Designer Bill Stumpf said, “No new chair can ever be new unless it betters the existing state of the art.” The search for the next advance has been a hallmark of our approach to chair design for over 60 years. The Art of Seating: 200 Years of American Design, a traveling exhibition by the Museum of Contemporary Art Jacksonville, Florida is curated on a similar notion.
The exhibit showcases 43 chairs designed between the 1800s and 2000s. Each was chosen for it beauty and historical context with important social, economic, political and cultural influences. Together, they tell a story of American history, from humble beginnings to industrialized nation.
On display is the molded plywood lounge chair designed by Charles and Ray Eames in 1946. Shaping plies of veneer to the contours of the human body, Charles and Ray created a chair important to American design and Herman Miller as well—beginning us on a path to advance the art and science of seating.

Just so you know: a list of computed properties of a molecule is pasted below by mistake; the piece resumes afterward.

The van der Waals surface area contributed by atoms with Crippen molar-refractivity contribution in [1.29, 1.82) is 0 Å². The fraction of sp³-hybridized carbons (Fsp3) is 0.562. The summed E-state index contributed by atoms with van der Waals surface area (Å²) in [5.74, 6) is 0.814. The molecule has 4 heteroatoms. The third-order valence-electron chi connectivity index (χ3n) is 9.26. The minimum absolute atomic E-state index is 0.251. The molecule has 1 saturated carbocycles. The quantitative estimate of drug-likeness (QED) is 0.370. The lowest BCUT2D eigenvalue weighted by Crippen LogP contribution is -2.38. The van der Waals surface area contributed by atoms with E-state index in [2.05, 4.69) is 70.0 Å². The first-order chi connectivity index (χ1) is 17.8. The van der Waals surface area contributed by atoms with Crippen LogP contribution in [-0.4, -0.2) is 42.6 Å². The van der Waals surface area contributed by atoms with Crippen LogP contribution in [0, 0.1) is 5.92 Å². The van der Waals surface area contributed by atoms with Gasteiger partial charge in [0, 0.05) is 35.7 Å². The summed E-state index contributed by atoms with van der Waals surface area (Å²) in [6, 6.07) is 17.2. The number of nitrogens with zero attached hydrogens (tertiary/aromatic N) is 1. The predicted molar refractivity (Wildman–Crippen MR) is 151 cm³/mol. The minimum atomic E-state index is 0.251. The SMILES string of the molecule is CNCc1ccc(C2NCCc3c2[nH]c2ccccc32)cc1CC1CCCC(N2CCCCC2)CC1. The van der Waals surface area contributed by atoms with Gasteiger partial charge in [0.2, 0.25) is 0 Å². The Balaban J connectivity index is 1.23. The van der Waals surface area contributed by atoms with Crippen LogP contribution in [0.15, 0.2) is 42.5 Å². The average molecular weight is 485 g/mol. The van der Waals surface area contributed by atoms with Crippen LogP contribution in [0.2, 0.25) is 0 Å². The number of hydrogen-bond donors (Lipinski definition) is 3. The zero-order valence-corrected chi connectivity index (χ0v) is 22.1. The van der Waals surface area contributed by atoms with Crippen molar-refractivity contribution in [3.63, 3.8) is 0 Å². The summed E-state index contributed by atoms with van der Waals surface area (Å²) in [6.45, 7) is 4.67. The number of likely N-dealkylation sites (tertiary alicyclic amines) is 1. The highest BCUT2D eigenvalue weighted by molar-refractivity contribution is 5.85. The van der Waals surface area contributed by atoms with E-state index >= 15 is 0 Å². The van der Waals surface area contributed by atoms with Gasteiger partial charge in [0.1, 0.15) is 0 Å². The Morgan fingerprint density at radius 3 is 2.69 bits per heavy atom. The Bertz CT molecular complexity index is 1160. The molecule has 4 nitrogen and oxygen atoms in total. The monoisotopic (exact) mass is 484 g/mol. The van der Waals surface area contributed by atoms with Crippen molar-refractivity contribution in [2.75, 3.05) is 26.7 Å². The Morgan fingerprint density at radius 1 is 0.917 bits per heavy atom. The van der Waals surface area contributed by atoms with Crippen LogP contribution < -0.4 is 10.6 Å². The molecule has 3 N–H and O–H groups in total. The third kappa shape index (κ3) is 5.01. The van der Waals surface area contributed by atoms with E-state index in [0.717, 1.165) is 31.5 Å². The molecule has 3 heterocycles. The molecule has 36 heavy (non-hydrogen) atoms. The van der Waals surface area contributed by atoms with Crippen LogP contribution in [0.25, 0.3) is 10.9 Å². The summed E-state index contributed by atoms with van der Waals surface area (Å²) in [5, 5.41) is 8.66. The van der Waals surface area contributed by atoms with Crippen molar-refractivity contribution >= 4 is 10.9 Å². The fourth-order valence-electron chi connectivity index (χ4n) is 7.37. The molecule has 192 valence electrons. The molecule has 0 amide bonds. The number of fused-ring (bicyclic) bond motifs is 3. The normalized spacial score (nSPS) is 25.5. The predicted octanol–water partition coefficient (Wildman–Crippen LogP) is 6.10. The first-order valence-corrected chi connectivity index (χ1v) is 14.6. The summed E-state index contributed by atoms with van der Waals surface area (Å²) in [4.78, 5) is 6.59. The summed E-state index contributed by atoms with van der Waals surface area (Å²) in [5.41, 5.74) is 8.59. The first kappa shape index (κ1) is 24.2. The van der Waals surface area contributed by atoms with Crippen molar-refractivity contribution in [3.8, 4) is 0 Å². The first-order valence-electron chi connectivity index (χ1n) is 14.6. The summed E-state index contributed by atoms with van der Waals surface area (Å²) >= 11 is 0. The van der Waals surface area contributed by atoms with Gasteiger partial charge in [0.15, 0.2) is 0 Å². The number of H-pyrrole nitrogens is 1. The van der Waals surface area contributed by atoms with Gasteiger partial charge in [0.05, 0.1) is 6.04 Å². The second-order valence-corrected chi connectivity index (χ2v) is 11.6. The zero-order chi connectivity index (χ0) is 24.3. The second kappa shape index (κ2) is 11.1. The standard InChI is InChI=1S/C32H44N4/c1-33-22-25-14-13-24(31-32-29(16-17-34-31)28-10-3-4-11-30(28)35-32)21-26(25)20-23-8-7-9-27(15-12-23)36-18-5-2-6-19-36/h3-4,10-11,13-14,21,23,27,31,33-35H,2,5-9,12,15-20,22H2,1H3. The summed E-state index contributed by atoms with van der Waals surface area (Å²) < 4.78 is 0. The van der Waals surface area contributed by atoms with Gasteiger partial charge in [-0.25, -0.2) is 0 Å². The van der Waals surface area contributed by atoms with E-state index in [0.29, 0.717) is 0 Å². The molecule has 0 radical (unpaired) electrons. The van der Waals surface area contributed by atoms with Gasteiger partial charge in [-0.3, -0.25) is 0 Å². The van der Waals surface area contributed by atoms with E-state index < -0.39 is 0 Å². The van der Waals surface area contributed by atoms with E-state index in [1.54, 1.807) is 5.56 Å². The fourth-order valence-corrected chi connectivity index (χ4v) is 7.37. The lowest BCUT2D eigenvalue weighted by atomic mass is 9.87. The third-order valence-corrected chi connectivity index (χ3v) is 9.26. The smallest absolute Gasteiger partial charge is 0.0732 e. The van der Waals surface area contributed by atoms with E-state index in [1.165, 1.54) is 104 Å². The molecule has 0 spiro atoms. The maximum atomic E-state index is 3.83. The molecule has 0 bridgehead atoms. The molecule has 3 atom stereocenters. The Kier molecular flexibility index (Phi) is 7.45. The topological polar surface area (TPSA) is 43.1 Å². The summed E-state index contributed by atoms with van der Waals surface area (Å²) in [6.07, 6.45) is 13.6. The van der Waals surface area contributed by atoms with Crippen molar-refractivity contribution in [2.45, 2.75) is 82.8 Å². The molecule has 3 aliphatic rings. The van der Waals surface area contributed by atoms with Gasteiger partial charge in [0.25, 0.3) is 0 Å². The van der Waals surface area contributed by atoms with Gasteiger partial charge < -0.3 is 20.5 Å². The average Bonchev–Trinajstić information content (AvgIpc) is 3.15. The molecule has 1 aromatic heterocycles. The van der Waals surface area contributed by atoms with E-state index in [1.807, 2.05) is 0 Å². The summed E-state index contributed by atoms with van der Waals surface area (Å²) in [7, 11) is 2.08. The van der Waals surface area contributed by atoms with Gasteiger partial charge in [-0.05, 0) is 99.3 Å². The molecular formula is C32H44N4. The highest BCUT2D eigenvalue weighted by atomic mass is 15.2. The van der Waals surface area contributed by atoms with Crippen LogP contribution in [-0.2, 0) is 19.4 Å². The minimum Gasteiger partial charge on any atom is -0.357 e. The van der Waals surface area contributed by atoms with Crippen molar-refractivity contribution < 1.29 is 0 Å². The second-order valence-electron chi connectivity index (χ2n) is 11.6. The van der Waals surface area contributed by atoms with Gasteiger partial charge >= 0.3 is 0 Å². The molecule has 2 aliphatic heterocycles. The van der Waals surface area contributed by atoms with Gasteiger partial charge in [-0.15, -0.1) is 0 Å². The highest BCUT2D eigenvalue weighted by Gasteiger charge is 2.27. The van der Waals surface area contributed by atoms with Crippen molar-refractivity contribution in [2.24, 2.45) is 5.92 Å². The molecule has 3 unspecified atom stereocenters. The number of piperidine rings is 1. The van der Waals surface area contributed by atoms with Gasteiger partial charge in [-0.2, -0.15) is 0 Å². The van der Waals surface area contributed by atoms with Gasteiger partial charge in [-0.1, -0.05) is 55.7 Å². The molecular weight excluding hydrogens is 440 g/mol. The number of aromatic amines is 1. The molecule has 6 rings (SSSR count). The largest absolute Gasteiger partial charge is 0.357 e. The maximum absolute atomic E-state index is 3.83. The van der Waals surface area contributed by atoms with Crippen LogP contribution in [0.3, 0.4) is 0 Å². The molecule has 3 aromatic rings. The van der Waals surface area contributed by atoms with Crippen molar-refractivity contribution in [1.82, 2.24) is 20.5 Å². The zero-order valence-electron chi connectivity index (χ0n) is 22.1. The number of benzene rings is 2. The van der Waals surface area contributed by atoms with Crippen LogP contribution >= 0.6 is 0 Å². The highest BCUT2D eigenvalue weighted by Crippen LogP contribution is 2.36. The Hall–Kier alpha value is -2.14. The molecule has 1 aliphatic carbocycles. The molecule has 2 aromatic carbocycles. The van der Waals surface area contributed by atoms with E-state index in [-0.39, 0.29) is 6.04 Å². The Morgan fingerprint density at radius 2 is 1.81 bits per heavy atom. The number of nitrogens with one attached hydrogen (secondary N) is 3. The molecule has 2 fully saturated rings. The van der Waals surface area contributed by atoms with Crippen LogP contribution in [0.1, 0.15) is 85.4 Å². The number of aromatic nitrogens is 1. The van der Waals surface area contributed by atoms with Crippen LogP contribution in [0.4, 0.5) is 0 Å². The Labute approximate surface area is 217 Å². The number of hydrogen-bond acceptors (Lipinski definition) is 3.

Check out the molded plywood lounge chair, among others, at the Westmoreland museum in Greensburg, a suburb of Pittsburgh, Pennsylvania. The Art of Seating ends April 12, 2012. The next stop on its national tour will be the Columbia Museum of Art, in Columbia, South Carolina.